Average pensions for UK company directors rose by almost a quarter last year according to TUC research, which claimed they can retire on an average of almost £250,000 per year per head.
The TUC’s seventh annual Pensions Watch survey of directors at the UK’s 103 largest companies – by market capitalisation – found that they had amassed pension pots worth an average of £3.4m. This would provide an annual pension of £247,785 a year, claimed the report.
The TUC said some directors “can look forward to an annual pension of over £1m a year”, which it claimed compares to the average workplace pension of £8,320 a year.
“The average director’s pension is now 30 times the amount of the average workplace pension,” claimed the organisation. The gap last year was 25 times the amount of the average workplace pension.
TUC general secretary Brendan Barber said the difference is “nothing short of scandalous”.
“Top bosses justify their pensions, pay and bonuses on the grounds that they are rewards for success. But the stock market nose-dived in 2008, and yet the directors of these same companies have still managed to increase their pensions by over 20%.”
The report named US-based National Grid director Bob Catell as having the most valuable pension pot, which it said is worth £20.43m. Next was Unilever director Patrick Cescau, with a pot of £20.42m.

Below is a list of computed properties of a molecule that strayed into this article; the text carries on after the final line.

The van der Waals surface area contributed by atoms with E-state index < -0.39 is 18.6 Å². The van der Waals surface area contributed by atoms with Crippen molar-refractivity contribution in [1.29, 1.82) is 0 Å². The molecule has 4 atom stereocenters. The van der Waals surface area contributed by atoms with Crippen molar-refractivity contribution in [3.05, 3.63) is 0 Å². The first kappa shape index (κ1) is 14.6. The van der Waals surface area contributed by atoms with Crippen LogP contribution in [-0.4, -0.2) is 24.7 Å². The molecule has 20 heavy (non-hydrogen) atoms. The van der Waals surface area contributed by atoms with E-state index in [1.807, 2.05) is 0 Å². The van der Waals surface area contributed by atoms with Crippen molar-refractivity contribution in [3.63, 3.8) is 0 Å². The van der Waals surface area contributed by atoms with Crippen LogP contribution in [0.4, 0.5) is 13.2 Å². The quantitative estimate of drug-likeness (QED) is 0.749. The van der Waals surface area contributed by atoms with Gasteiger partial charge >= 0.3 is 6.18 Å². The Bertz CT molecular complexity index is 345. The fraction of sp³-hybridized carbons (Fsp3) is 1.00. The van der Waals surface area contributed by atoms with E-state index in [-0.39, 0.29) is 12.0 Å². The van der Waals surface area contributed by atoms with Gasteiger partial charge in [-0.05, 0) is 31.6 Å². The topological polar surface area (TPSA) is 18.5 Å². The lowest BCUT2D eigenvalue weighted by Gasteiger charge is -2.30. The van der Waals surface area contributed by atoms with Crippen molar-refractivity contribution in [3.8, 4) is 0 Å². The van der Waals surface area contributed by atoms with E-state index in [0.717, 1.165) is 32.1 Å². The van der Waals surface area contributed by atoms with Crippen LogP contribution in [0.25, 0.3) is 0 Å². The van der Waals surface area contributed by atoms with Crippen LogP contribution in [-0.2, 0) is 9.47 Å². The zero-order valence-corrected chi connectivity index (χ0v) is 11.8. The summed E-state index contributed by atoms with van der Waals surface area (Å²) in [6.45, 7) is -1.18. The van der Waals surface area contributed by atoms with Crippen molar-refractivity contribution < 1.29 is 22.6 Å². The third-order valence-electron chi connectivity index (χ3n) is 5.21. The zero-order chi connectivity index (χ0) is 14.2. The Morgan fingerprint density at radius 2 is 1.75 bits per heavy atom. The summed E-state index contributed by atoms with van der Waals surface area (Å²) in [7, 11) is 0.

The much-maligned Sir Fred Goodwin, erstwhile boss of Royal Bank of Scotland, had a pension pot worth £16.63m when he resigned last year.
The report also said that more and more directors are building up pensions in company defined contribution (DC) schemes – so-called money purchase schemes – where their company places lump sums into their DC accounts.
The biggest sum paid out in the past year was £2.4m which went into the DC pot of Xstrata director Mick Davis. This was 172% of his annual salary, said the report.
Some 103 directors who opted for personal pension schemes had cash payments paid into these accounts. The highest recorded in the report was £400,000, paid into TUI Travel director Peter Long’s scheme.
The TUC said the report was based on information given in the accounts and reports of the companies examined.